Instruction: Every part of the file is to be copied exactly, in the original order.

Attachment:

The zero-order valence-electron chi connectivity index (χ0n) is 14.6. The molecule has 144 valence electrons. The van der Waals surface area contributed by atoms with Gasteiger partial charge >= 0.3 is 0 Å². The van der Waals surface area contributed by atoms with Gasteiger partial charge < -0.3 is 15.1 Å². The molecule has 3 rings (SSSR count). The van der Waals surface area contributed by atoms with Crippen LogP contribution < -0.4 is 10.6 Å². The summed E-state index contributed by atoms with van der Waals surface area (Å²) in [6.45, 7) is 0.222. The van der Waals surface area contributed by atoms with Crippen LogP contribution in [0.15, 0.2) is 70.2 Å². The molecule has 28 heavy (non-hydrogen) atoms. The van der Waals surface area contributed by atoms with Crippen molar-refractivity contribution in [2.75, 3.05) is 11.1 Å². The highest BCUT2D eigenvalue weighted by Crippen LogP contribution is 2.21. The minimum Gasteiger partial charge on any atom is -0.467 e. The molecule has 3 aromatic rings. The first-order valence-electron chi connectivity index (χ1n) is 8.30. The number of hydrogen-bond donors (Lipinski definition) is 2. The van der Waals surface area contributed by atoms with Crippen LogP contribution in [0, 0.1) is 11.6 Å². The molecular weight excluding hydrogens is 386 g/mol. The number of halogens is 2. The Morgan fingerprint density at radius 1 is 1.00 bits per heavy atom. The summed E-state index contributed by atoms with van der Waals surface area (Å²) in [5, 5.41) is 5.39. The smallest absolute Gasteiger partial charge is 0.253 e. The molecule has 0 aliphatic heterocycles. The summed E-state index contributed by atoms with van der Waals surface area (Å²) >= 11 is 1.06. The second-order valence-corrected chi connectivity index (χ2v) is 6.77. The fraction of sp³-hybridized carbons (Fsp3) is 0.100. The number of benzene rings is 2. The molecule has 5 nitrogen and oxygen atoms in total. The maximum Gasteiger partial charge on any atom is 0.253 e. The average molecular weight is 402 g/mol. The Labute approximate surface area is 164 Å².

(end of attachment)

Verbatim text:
The zero-order valence-electron chi connectivity index (χ0n) is 14.6. The molecule has 144 valence electrons. The van der Waals surface area contributed by atoms with Gasteiger partial charge >= 0.3 is 0 Å². The van der Waals surface area contributed by atoms with Gasteiger partial charge < -0.3 is 15.1 Å². The molecule has 3 rings (SSSR count). The van der Waals surface area contributed by atoms with Crippen LogP contribution < -0.4 is 10.6 Å². The summed E-state index contributed by atoms with van der Waals surface area (Å²) in [6.45, 7) is 0.222. The van der Waals surface area contributed by atoms with Crippen LogP contribution in [0.15, 0.2) is 70.2 Å². The molecule has 28 heavy (non-hydrogen) atoms. The van der Waals surface area contributed by atoms with Crippen molar-refractivity contribution in [2.75, 3.05) is 11.1 Å². The highest BCUT2D eigenvalue weighted by Crippen LogP contribution is 2.21. The minimum Gasteiger partial charge on any atom is -0.467 e. The molecule has 3 aromatic rings. The first-order valence-electron chi connectivity index (χ1n) is 8.30. The number of hydrogen-bond donors (Lipinski definition) is 2. The van der Waals surface area contributed by atoms with Crippen LogP contribution in [0, 0.1) is 11.6 Å². The molecular weight excluding hydrogens is 386 g/mol. The number of halogens is 2. The Morgan fingerprint density at radius 1 is 1.00 bits per heavy atom. The summed E-state index contributed by atoms with van der Waals surface area (Å²) in [5, 5.41) is 5.39. The smallest absolute Gasteiger partial charge is 0.253 e. The molecule has 0 aliphatic heterocycles. The summed E-state index contributed by atoms with van der Waals surface area (Å²) >= 11 is 1.06. The second-order valence-corrected chi connectivity index (χ2v) is 6.77. The fraction of sp³-hybridized carbons (Fsp3) is 0.100. The number of benzene rings is 2. The molecule has 5 nitrogen and oxygen atoms in total. The maximum Gasteiger partial charge on any atom is 0.253 e. The average molecular weight is 402 g/mol. The Labute approximate surface area is 164 Å².